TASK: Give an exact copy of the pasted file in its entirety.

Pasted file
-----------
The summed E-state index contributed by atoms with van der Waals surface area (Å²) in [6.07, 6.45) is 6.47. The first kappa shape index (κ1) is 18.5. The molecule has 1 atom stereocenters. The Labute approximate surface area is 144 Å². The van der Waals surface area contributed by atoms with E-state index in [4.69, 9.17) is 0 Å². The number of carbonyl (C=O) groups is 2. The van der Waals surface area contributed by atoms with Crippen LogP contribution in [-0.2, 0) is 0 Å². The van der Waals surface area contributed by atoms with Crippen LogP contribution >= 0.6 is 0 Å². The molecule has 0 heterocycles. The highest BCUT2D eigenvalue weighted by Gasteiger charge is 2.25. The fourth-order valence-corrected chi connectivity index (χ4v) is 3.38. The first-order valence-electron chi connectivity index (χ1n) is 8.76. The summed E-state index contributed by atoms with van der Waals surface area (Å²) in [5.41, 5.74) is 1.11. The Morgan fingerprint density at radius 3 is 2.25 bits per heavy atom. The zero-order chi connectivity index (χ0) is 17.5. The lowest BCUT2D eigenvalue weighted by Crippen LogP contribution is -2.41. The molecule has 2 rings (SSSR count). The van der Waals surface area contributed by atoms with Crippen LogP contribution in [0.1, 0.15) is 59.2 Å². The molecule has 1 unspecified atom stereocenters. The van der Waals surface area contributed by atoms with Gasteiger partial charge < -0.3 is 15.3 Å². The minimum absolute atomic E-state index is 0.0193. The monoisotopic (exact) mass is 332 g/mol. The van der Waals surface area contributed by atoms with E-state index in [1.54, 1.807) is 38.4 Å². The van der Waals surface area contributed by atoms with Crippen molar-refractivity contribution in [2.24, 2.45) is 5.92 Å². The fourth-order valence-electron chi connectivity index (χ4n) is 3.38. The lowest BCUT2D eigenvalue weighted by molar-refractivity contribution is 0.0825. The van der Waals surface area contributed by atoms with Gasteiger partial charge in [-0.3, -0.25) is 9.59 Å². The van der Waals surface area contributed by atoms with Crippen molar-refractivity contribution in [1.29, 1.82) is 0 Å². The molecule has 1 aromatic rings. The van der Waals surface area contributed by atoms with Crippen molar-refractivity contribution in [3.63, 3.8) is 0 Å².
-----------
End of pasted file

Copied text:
The summed E-state index contributed by atoms with van der Waals surface area (Å²) in [6.07, 6.45) is 6.47. The first kappa shape index (κ1) is 18.5. The molecule has 1 atom stereocenters. The Labute approximate surface area is 144 Å². The van der Waals surface area contributed by atoms with E-state index in [4.69, 9.17) is 0 Å². The number of carbonyl (C=O) groups is 2. The van der Waals surface area contributed by atoms with Crippen LogP contribution in [-0.2, 0) is 0 Å². The van der Waals surface area contributed by atoms with Crippen LogP contribution >= 0.6 is 0 Å². The molecule has 0 heterocycles. The highest BCUT2D eigenvalue weighted by Gasteiger charge is 2.25. The fourth-order valence-corrected chi connectivity index (χ4v) is 3.38. The first-order valence-electron chi connectivity index (χ1n) is 8.76. The summed E-state index contributed by atoms with van der Waals surface area (Å²) in [5.41, 5.74) is 1.11. The Morgan fingerprint density at radius 3 is 2.25 bits per heavy atom. The zero-order chi connectivity index (χ0) is 17.5. The lowest BCUT2D eigenvalue weighted by Crippen LogP contribution is -2.41. The molecule has 2 rings (SSSR count). The van der Waals surface area contributed by atoms with Crippen LogP contribution in [0.1, 0.15) is 59.2 Å². The molecule has 1 unspecified atom stereocenters. The van der Waals surface area contributed by atoms with Gasteiger partial charge < -0.3 is 15.3 Å². The minimum absolute atomic E-state index is 0.0193. The monoisotopic (exact) mass is 332 g/mol. The van der Waals surface area contributed by atoms with E-state index in [1.54, 1.807) is 38.4 Å². The van der Waals surface area contributed by atoms with Crippen molar-refractivity contribution in [2.24, 2.45) is 5.92 Å². The fourth-order valence-electron chi connectivity index (χ4n) is 3.38. The lowest BCUT2D eigenvalue weighted by molar-refractivity contribution is 0.0825. The van der Waals surface area contributed by atoms with Gasteiger partial charge in [-0.3, -0.25) is 9.59 Å². The van der Waals surface area contributed by atoms with Crippen molar-refractivity contribution in [1.29, 1.82) is 0 Å². The molecule has 1 aromatic rings. The van der Waals surface area contributed by atoms with Crippen molar-refractivity contribution in [3.63, 3.8) is 0 Å².